Painting in the Header: The Birth Of Venus | 78x54 | 2015
Various Clown Paintings by Mike Cockrill
My Mother said she was a doll.
That was the day I learned clowns aren’t really smiling. The smile is just painted on their faces. That was the day I saw a clown in person for the first time. Close up. Walking through the crowd that was feeding towards the circus tent. The clown was walking away from the tent and towards us. My mother held my hand. The crowd parted around him. I studied him as he glided by. He was tall and had no expression at all. He avoided all eye contact. His face was as cold as a stone. Over his expressionless lips was painted an enormous, greasy, red and white smile that rose up over his cheeks and glistened in the harsh sunlight. His face was blue and his eyes were enlarged by thick white paint that rose up onto his forehead.
I remember very little about the circus itself. Almost nothing. But I remember the tent. The tent was enormous and great lengths of rope ran here and there and rose up to the tops of tremendous ladders and poles. Lights swooped around the darkened space - chasing phantom figures that darted in the rings. I did not understand what they were doing. It was all a spectacle, the meaning of which escaped me, though at one point a man I immediately disliked, paraded out a group of dodging and resentful lions that he tormented with a long whip that he whirled and snapped with an air of grandiose superiority.
And then the girl fell. She looked almost thrown. The clowns threw her from the top of the ladder as if she was no longer any use to them. She missed the net and slammed into the floor in a sickening heap. Everyone left immediately, murmuring as they pressed out. My mother said the show was over. But what about the girl who fell? She was a doll my mother said. “Just a doll.”
Are there things you don’t tell a five year old child?
Are there things the child will remember years later and wonder about?
Will the child know for sure if he just saw a falling doll?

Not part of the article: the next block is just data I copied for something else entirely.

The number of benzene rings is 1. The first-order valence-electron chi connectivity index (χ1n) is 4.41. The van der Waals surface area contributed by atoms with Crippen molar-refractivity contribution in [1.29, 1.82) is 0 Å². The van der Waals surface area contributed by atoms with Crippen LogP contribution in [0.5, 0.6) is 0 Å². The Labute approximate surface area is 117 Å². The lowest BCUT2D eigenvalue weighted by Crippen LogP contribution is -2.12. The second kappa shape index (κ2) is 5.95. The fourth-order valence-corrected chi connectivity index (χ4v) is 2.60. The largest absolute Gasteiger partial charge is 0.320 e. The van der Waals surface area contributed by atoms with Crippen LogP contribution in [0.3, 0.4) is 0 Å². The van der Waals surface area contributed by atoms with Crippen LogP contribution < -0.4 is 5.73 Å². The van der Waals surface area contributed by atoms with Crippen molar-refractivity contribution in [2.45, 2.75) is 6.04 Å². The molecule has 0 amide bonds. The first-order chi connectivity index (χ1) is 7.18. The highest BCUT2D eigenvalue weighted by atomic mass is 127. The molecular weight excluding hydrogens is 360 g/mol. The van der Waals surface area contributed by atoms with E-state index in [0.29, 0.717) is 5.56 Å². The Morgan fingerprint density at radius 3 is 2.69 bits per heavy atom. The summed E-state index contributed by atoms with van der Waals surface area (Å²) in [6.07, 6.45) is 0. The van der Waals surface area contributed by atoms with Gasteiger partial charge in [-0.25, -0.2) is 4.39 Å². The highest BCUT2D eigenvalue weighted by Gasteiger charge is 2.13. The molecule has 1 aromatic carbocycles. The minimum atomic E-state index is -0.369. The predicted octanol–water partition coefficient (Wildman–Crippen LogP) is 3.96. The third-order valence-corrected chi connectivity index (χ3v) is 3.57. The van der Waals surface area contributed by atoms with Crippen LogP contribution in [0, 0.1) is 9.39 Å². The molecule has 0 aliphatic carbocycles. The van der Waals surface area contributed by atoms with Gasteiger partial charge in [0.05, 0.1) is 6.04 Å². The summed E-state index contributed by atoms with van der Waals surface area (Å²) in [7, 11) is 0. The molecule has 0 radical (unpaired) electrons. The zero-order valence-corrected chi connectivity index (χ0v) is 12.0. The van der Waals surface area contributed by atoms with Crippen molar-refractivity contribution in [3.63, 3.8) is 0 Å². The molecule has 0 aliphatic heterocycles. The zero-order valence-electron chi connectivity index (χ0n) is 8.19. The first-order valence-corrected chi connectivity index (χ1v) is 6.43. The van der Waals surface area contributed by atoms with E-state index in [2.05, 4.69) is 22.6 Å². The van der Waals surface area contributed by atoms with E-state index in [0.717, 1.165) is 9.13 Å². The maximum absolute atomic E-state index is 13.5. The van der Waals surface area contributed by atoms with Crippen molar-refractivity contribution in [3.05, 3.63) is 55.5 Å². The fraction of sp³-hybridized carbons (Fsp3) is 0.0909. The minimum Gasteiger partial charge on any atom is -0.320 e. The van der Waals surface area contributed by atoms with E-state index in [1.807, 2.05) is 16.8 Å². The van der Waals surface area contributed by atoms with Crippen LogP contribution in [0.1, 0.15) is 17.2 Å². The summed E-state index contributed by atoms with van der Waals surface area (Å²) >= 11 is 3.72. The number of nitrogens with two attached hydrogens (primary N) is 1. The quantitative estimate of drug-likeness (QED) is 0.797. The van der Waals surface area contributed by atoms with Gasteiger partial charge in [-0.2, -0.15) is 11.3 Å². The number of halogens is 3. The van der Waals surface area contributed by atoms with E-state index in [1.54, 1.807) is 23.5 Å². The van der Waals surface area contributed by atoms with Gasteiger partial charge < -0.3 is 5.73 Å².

They don’t use dolls on the trapeze do they….?
The last time I caught up with you on Facebook you were painting more abstractly. The works were still reminiscent of another era but totally different than what your gallery was expecting. What has happened since then?
In 2012 I decided to “break my work apart,” and announced it on FB so I would actually have to do it. Now there were witnesses. I had been trying to change my approach in my studio for a couple of years but kept backing off from really taking the leap. But by the summer of 2012 I just went modernist in my work. Where my painting had been referencing mid-20th century children’s book illustration and figures like Norman Rockwell, suddenly I was referencing, Picasso, DeKooning, Giacometti and Francis Bacon. When my dealer read about the change in an interview he called and told me that I was “destroying my career.” However, he eventually came to my studio, saw something he liked in the new direction, and offered me a solo show on the spot.
My “Existential Man” exhibition in 2013 was an entirely different look and style than anything I had shown before. The paintings depicted a skinny man in white office shirt and tie struggling through existential crisis. In one image he is literally falling apart and trying to rake himself back together.
As my work has evolved over the past 4 years I have begun using collage elements and have recently been using men’s shirts that I buy at the thrift store and cut into pieces to glue onto the canvas. They are exploding businessmen. Businessmen Bunnies actually.
Tell us more of the bunnies. I see many of your followers are asking for more clown paintings.